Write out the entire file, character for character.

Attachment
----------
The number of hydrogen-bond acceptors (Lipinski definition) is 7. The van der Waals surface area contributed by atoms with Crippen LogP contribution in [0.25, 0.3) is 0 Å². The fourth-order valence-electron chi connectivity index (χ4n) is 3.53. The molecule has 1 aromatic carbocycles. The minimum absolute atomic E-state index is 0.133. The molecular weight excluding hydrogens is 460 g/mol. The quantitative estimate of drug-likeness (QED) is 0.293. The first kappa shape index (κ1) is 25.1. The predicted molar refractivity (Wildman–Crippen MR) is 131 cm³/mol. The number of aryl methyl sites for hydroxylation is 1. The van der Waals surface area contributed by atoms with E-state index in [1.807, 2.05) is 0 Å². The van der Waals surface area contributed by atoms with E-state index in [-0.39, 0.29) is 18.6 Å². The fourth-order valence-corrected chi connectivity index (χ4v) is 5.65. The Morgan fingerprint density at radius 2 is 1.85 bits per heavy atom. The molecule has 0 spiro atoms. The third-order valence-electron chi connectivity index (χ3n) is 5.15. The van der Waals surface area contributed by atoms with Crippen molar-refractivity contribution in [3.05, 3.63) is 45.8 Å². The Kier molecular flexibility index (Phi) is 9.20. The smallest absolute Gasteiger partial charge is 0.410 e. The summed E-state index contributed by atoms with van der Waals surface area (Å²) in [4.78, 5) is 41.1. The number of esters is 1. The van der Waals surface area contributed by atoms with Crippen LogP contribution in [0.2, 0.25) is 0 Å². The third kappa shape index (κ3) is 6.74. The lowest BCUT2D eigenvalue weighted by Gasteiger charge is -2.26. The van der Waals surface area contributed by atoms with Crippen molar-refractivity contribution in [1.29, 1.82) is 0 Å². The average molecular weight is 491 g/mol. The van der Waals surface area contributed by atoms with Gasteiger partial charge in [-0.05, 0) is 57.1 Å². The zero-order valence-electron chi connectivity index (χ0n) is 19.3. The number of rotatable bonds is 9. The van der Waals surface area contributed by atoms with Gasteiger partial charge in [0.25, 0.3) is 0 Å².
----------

The number of hydrogen-bond acceptors (Lipinski definition) is 7. The van der Waals surface area contributed by atoms with Crippen LogP contribution in [0.25, 0.3) is 0 Å². The fourth-order valence-electron chi connectivity index (χ4n) is 3.53. The molecule has 1 aromatic carbocycles. The minimum absolute atomic E-state index is 0.133. The molecular weight excluding hydrogens is 460 g/mol. The quantitative estimate of drug-likeness (QED) is 0.293. The first kappa shape index (κ1) is 25.1. The predicted molar refractivity (Wildman–Crippen MR) is 131 cm³/mol. The number of aryl methyl sites for hydroxylation is 1. The van der Waals surface area contributed by atoms with E-state index in [1.807, 2.05) is 0 Å². The van der Waals surface area contributed by atoms with E-state index in [-0.39, 0.29) is 18.6 Å². The fourth-order valence-corrected chi connectivity index (χ4v) is 5.65. The Morgan fingerprint density at radius 2 is 1.85 bits per heavy atom. The molecule has 0 spiro atoms. The third-order valence-electron chi connectivity index (χ3n) is 5.15. The van der Waals surface area contributed by atoms with Crippen molar-refractivity contribution in [3.05, 3.63) is 45.8 Å². The Kier molecular flexibility index (Phi) is 9.20. The smallest absolute Gasteiger partial charge is 0.410 e. The summed E-state index contributed by atoms with van der Waals surface area (Å²) in [4.78, 5) is 41.1. The number of esters is 1. The van der Waals surface area contributed by atoms with Crippen LogP contribution in [0.2, 0.25) is 0 Å². The third kappa shape index (κ3) is 6.74. The lowest BCUT2D eigenvalue weighted by Gasteiger charge is -2.26. The van der Waals surface area contributed by atoms with Crippen molar-refractivity contribution in [1.29, 1.82) is 0 Å². The average molecular weight is 491 g/mol. The van der Waals surface area contributed by atoms with Gasteiger partial charge in [-0.05, 0) is 57.1 Å². The zero-order valence-electron chi connectivity index (χ0n) is 19.3. The number of rotatable bonds is 9. The van der Waals surface area contributed by atoms with Gasteiger partial charge in [0.25, 0.3) is 0 Å².